On 13 December, 17 miners were trapped in a flooded “rat-hole” mine in Meghalaya’s East Jaintia Hills district.
On 13 December, 17 miners were trapped in a flooded “rat-hole” mine in Meghalaya’s East Jaintia Hills district.(Photo: ANI)
  • 1. What Happened on 13 December?
  • 2. Rescue Operation
  • 3. What is the State Government Doing?
  • 4. Opposition's Reaction
  • 5. What is Rat-Hole Mining?
Meghalaya ‘Rat Hole’ Mining: The Fate of 17 Miners Remains Unknown

“In June 2018, when 13 school boys of a football team were trapped in a cave in Thailand, the whole world waited with bated breath to hear,” the editor of Shillong Times, Patricia Mukhim, wrote in an article on News18, drawing an analogy between the successful rescue of the Thai boys and that of the forgotten miners in Meghalaya.

On 13 December, 17 miners were trapped in a flooded “rat-hole” mine in Meghalaya’s East Jaintia Hills district, and their fate continues to remain unknown as rescuers fight the surging water level inside the 370-feet coal pit.

The rescue operations were suspended by the Meghalaya government on Monday, 24 December, for want of high-powered pumps to flush out water from the pit.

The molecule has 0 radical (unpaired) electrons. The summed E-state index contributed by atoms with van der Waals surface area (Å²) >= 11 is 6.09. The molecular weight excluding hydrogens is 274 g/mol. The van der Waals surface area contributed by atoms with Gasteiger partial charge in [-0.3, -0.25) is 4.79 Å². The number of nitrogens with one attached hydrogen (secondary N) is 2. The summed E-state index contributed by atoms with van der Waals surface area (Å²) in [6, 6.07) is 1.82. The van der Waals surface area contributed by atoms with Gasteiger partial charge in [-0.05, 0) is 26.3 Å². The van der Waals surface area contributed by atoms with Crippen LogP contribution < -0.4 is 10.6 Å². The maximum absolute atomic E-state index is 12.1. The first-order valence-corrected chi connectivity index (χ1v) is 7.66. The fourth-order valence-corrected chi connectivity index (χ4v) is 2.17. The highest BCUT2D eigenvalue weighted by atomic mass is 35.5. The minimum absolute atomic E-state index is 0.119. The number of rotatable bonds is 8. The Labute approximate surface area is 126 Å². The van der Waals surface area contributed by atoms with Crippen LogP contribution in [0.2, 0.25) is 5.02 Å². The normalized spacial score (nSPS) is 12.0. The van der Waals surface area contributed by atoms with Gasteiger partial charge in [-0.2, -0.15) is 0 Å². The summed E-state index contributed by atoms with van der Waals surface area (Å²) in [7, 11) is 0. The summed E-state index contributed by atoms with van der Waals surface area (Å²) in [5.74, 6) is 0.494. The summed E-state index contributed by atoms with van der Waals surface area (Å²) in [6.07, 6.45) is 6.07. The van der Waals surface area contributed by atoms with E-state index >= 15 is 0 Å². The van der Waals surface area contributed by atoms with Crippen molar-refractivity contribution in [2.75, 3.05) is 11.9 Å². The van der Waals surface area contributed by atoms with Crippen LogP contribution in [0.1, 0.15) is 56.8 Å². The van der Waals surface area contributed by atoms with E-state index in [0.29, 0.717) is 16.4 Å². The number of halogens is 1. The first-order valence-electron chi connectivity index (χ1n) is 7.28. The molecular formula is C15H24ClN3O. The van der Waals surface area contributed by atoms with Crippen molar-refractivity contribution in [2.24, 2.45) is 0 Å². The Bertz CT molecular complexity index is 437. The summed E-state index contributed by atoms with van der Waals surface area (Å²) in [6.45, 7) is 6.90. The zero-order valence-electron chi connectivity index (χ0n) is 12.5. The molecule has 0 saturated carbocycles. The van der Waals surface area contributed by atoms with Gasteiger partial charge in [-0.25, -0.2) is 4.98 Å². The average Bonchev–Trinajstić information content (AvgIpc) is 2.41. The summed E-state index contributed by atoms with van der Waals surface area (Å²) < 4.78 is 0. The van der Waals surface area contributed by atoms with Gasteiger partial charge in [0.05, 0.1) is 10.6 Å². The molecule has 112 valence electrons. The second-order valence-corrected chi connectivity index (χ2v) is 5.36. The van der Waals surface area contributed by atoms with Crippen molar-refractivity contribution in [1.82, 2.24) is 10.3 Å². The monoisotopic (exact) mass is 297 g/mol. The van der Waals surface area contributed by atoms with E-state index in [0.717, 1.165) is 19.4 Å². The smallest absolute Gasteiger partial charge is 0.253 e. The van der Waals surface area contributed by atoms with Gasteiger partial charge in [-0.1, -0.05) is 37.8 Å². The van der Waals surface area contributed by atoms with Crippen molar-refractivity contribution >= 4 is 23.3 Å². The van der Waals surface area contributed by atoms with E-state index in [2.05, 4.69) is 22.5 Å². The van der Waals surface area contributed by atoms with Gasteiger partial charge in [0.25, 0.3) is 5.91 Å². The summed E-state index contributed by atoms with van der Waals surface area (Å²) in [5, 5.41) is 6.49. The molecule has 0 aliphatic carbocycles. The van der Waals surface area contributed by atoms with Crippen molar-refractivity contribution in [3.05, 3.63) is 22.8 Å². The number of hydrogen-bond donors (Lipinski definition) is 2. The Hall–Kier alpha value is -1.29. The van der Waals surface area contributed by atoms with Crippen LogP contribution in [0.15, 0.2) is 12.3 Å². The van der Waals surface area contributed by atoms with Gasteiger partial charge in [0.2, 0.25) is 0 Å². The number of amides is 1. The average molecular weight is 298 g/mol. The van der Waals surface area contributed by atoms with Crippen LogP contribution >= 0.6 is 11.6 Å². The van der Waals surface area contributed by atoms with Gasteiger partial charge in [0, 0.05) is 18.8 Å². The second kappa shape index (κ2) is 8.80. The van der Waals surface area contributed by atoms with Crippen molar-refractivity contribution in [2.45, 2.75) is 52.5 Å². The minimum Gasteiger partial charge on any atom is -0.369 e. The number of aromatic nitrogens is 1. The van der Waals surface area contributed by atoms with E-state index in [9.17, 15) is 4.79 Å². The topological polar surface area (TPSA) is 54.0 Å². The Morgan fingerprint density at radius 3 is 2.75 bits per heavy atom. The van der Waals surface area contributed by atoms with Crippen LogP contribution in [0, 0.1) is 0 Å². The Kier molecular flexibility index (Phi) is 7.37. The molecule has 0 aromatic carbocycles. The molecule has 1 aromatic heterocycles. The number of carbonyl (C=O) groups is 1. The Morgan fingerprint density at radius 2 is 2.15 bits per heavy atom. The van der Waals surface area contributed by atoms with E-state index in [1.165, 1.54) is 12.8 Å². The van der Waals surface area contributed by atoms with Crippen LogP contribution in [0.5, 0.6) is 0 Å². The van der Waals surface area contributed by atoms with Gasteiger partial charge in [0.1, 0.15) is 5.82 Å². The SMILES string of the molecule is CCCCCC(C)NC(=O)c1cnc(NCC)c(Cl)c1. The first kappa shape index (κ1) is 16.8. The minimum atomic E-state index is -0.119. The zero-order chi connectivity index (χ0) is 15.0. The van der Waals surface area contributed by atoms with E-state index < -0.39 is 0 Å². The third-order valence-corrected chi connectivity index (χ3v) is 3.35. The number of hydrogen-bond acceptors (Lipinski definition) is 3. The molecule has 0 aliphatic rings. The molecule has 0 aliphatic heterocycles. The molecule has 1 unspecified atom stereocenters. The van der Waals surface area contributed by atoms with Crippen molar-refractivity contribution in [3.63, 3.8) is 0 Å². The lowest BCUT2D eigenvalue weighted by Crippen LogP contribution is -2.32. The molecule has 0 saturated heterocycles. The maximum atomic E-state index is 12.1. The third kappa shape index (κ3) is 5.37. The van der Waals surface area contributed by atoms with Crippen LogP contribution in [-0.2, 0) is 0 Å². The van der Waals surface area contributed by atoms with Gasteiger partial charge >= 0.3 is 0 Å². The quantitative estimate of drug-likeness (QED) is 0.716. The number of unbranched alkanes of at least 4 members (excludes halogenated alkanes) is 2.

The officials have been waiting for 100 hp pumps to arrive for the past three days, as the state government was yet to send them across.

A government official, who is overseeing the rescue operations at the Lumthari mining site, told news agency IANS that the trapped miners are feared dead as the water from nearby Lytein stream is gushing into the pit.

  • 1. What Happened on 13 December?

    On 13 December, miners went in by a 15-feet-by-15-feet vertical shaft which is around 370 feet deep. At the bottom of the mine, at least four to five horizontal holes are dug from which coal chips are taken out.

    According to locals, one of the diggers could have accidentally punctured the walls of the cave following which the river water gushed into it on 13 December.

    A 22-year-old man named Sayeb Ali, who managed to save himself from the incident, by getting out of the mine before it caved in, told NDTV that while all the labourers working in the mine knew that it was a dangerous job, they need to work it to earn their buck.

    “The coal was soft. We could understand that there was water seepage that has made it soft. The sardar knew which part of the mine had more water. He stopped us from using two seats of the mine because there were chances of the floor caving in and water gushing inside.”

    The water level has still not subsided and according to NDRF assistant commandant SK Singh the current water level in the mine shaft is about 70 feet.

    Also Read : Rescue Operations For Men Trapped In Meghalaya Coal Mines Halted

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